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(Bloomberg) -- Should banks be forced to accept a client who could be on the wrong side of the law?A court in Finland is about to decide the answer to that question, and its verdict may have far-reaching implications.Russian billionaire Boris Rotenberg is suing four Nordic banks for not doing business with him. The oligarch, an associate of President Vladimir Putin, is on the U.S. sanctions list. But Rotenberg says his status as a dual citizen of both Russia and Finland means banks based in Europe must process his transactions.The banks in question -- Svenska Handelsbanken AB, Nordea Bank Abp, OP Group and Danske Bank A/S -- disagree. The concern is that they risk losing access to the dollar market if they breach U.S. sanctions.Jakob Dedenroth Bernhoft, a Copenhagen-based lawyer who specializes in compliance and money laundering issues, says whatever is decided in the Helsinki District Court on Monday will set an important precedent.“All the other banks will look at this decision from the court for guidance on what to do in a similar situation,” Bernhoft said by phone.Money LaunderingFor Nordic banks, the notion that they should be forced to process suspicious transactions seems totally at odds with the current climate. Against a backdrop of money-laundering scandals, regulators have ratcheted up compliance requirements and banks are under increasing pressure to identify dodgy customers.There’s already a recent precedent of a European bank collapsing after it came under threat of being excluded from the U.S. financial system: Latvia’s ABLV Bank AS was liquidated in February 2018 after the U.S. Treasury Department proposed banning it, saying the bank helped process illicit transactions.In the case of the Nordic banks, Bernhoft says he thinks they will prevail.“If the banks think the transactions from Russia are dirty money in some way, they are obliged to refuse to receive them,” Bernhoft says.The lawsuit, filed in October 2018, targeted Handelsbanken for refusing to accept cross-border deposits, and Nordea, OP and Danske for not processing payments to vendors for basics including Rotenberg’s electricity bills. According to documents provided to the court, Rotenberg has a current account at Handelsbanken, which the bank has supplied on the recommendation of the Finnish Financial Ombudsman Bureau.Rotenberg has told the court he has never been under suspicion of laundering money.Rotenberg lost the first round in the case in February last year, when the court in Finland dismissed an injunction he had sought against the banks. The main hearing in the case was held in September. Rotenberg’s attorney declined to comment ahead of Monday’s ruling.\--With assistance from Morten Buttler.To contact the reporter on this story: Kati Pohjanpalo in Helsinki at email@example.comTo contact the editor responsible for this story: Tasneem Hanfi Brögger at firstname.lastname@example.orgFor more articles like this, please visit us at bloomberg.com©2020 Bloomberg L.P.
(Bloomberg Opinion) -- Nokia Oyj only really has two competitors in the telecoms equipment business, and one of them — China’s Huawei Technologies Co. — has been all but banned from much of the market. At the same time, phone companies are opening their checkbooks for a new generation of 5G technology that’s only supplied by Nokia, Huawei and the other big rival, Ericsson AB.Pretty ripe conditions for a thriving business? Not for Nokia. The Finnish company on Thursday cut its profit outlook for this year and next, and suspended a dividend payout. Nokia shares fell the most in 19 years. Chief Executive Officer Rajeev Suri urgently needs to stop the bleeding.With a new burst of infrastructure spending by the big telecoms carriers, mobile networks should be a bright spot for equipment makers. Yet they’re Nokia’s biggest problem. Revenue from this business grew just 4.4% in the three months through September. Sales at Ericsson’s networks arm (which includes more than just mobile products) rose 9% in the same period.Ericsson’s performance may be flattered by its decision to cut prices to attract new customers, and then look to make bigger profit from long-term service contracts. Nokia is wary of copying this strategy, which has gone wrong for its Swedish rival in the past after the long-term revenue didn’t appear.But that caution isn’t helping. The gross profit margin at Nokia’s network arm still fell to 29% in the third quarter, down from 34% a year earlier. Suri ascribes that to the higher cost of 5G components. Because adoption of the technology isn’t yet widespread, economies of scale haven’t lowered its expenses. Unfortunately for Suri, Ericsson’s gross margin in the most similar part of its business increased slightly over the same period.Nordea Bank analyst Sami Sarkamies reckons Nokia simply lags behind Ericsson technologically. That makes Nokia’s equipment more expensive to produce. With the company still having to try to compete with Ericsson on price, this erodes profitability.Thursday’s share price decline has erased more than 5 billion euros ($5.6 billion) of Nokia’s market value, leaving it capitalized at 21 billion euros. That’s big, but not too big to be an acquisition target. American authorities are eager to beef up the 5G capabilities in the U.S., given China’s relative strength, so maybe a company like Cisco Systems Inc. or Qualcomm Inc. might be persuaded. A bid at the shares’ one-year-high, touched in January, would represent a 50% premium over where the stock was trading on Thursday. It’s far from certain that would overcome Finland’s concerns about losing a national champion, but it might at least make it think. Suri needs to find some answers quickly to ensure this remains only market talk.To contact the author of this story: Alex Webb at email@example.comTo contact the editor responsible for this story: James Boxell at firstname.lastname@example.orgThis column does not necessarily reflect the opinion of the editorial board or Bloomberg LP and its owners.Alex Webb is a Bloomberg Opinion columnist covering Europe's technology, media and communications industries. He previously covered Apple and other technology companies for Bloomberg News in San Francisco.For more articles like this, please visit us at bloomberg.com/opinion©2019 Bloomberg L.P.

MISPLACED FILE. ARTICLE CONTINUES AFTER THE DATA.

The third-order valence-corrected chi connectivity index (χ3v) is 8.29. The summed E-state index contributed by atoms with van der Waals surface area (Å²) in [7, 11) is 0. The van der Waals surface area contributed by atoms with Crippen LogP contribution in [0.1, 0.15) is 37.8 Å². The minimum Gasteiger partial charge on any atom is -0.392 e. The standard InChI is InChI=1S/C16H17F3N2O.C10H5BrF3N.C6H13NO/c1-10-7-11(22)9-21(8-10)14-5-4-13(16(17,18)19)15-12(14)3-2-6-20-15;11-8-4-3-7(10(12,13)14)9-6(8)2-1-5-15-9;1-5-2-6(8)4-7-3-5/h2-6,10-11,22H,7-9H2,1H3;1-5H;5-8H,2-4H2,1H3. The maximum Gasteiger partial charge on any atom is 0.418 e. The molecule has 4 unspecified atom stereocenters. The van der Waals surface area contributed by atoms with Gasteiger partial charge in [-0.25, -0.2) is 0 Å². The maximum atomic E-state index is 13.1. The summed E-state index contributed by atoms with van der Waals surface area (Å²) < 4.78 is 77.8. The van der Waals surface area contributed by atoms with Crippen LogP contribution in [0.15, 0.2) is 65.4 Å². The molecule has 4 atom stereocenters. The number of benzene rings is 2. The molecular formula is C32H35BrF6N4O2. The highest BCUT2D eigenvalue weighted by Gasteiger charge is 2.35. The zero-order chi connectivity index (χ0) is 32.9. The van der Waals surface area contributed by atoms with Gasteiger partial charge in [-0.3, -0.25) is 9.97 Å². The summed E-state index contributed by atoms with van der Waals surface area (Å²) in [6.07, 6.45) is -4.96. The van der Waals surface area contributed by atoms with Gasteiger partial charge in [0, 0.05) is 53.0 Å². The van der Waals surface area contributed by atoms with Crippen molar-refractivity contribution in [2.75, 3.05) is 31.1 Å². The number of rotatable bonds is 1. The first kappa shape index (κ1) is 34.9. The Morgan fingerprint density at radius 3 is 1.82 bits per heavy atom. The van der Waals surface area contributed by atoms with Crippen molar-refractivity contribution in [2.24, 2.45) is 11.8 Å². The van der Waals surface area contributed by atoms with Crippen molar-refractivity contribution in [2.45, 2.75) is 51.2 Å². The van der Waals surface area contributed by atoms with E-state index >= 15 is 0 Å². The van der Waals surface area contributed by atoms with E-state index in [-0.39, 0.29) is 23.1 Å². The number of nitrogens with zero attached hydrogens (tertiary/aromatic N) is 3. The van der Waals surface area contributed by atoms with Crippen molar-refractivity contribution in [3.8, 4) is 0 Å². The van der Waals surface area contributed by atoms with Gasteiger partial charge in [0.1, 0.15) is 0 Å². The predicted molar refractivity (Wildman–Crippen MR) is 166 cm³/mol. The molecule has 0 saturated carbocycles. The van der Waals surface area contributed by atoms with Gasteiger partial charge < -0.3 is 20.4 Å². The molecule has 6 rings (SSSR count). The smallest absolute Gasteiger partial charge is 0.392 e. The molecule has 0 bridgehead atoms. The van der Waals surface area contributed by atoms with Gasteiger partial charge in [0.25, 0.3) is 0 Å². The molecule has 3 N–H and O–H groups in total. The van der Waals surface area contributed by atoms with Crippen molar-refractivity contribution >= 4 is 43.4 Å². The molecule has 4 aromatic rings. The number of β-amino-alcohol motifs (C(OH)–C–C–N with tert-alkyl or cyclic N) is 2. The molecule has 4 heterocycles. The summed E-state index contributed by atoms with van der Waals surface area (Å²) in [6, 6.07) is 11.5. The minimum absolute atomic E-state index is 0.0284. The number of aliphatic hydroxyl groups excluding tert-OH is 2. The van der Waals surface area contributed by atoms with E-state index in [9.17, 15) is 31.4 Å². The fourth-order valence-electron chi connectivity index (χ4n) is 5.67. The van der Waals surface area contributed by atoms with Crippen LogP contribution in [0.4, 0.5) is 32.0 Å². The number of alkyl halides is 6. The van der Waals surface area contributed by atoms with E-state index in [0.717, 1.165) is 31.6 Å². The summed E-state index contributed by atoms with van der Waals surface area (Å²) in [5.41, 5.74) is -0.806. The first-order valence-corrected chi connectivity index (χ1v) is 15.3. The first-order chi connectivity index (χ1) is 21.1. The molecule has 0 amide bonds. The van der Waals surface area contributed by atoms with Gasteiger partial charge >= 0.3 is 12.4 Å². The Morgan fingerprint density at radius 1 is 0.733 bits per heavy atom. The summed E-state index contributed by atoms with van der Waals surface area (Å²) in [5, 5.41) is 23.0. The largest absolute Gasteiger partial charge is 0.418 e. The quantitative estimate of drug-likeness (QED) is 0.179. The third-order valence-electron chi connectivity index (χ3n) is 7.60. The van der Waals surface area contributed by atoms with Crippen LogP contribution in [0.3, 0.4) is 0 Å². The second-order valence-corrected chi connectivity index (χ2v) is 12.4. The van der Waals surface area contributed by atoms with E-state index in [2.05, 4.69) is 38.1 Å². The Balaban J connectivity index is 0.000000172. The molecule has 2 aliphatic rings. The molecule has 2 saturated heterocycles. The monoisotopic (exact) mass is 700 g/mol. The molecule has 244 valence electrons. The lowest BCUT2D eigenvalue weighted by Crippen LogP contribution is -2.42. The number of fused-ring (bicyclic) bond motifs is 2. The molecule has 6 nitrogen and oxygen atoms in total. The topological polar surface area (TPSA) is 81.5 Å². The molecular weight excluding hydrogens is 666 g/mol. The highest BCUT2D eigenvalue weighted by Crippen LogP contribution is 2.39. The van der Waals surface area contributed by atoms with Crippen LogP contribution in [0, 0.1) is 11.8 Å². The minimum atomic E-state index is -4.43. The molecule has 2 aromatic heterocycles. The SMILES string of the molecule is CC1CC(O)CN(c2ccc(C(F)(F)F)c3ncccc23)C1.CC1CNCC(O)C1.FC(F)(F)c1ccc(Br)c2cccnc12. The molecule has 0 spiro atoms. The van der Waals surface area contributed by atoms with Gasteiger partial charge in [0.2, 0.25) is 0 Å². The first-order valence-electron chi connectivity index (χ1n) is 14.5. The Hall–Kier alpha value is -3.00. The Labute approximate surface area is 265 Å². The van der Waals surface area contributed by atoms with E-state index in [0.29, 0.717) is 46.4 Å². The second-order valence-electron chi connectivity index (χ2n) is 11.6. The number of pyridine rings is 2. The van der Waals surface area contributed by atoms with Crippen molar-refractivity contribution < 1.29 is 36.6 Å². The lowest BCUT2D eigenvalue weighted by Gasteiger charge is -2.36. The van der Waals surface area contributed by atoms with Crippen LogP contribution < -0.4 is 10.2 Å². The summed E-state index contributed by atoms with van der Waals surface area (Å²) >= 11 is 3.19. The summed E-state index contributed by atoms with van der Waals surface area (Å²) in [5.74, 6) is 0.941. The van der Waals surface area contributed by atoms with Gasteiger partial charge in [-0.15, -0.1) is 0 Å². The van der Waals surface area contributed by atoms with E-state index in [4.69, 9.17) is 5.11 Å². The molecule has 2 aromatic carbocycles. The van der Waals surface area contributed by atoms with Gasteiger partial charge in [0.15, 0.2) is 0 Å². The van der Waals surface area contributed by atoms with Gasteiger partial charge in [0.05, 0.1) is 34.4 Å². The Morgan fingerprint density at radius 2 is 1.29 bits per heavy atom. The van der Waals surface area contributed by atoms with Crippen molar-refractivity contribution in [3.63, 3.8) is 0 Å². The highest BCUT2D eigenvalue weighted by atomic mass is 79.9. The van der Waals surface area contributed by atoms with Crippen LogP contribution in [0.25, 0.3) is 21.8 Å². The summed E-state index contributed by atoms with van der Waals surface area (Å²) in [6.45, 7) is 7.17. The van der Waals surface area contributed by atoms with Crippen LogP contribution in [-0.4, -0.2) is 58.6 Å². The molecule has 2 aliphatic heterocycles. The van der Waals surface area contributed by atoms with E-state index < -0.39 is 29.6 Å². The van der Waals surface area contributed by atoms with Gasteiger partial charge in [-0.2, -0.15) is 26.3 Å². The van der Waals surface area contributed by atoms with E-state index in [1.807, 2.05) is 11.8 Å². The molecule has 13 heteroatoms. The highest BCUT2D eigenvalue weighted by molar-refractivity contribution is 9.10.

(Bloomberg) -- A second activist investor has built a position in Aareal Bank AG and plans to support a full sale of the German real estate lender’s software business.Petrus Advisers Ltd. owns just over 2% of Aareal Bank, the London-based investment firm’s founder, Klaus Umek, said by phone Tuesday.“We think the software unit should be sold -- there’s more potential in there,” Umek said.Aareal Bank is currently working on a sale of as much as 30% of its software and services division Aareon, people with knowledge of the matter said in July. After Bloomberg News reported the stake sale plans, activist hedge fund Teleios Capital Partners called on the bank to sell the entire business. Analysts have valued the unit at about 550 million euros ($599 milllion).German banks are streamlining businesses under pressure in an overcrowded market where lenders are grappling with negative interest rates. Selling the software division could help Aareal to deal with difficulties in its U.K. operations, where non-performing loans for shopping centers have been piling up.Shares of Aareal Bank have risen 2% this year, giving the company a market value of about 1.65 billion euros. A spokesman for Aareal Bank declined to comment.Activists have been stepping up pressure on European banks. Petrus said last week it has increased its holding in Commerzbank AG’s listed online subsidiary, Comdirect Bank AG, to just over 3%. Cevian Capital revealed a stake in Finland-based lender Nordea Bank Abp in December. Investor Edward Bramson’s Sherborne Investors Management LP became one of the biggest Barclays Plc shareholders last year and has slammed the new chairman’s strategy.\--With assistance from Scott Deveau.To contact the reporters on this story: Jan-Henrik Förster in London at email@example.com;Matthias Wabl in Vienna at firstname.lastname@example.orgTo contact the editors responsible for this story: Dinesh Nair at email@example.com, Ben Scent, Matthew MonksFor more articles like this, please visit us at bloomberg.com©2019 Bloomberg L.P.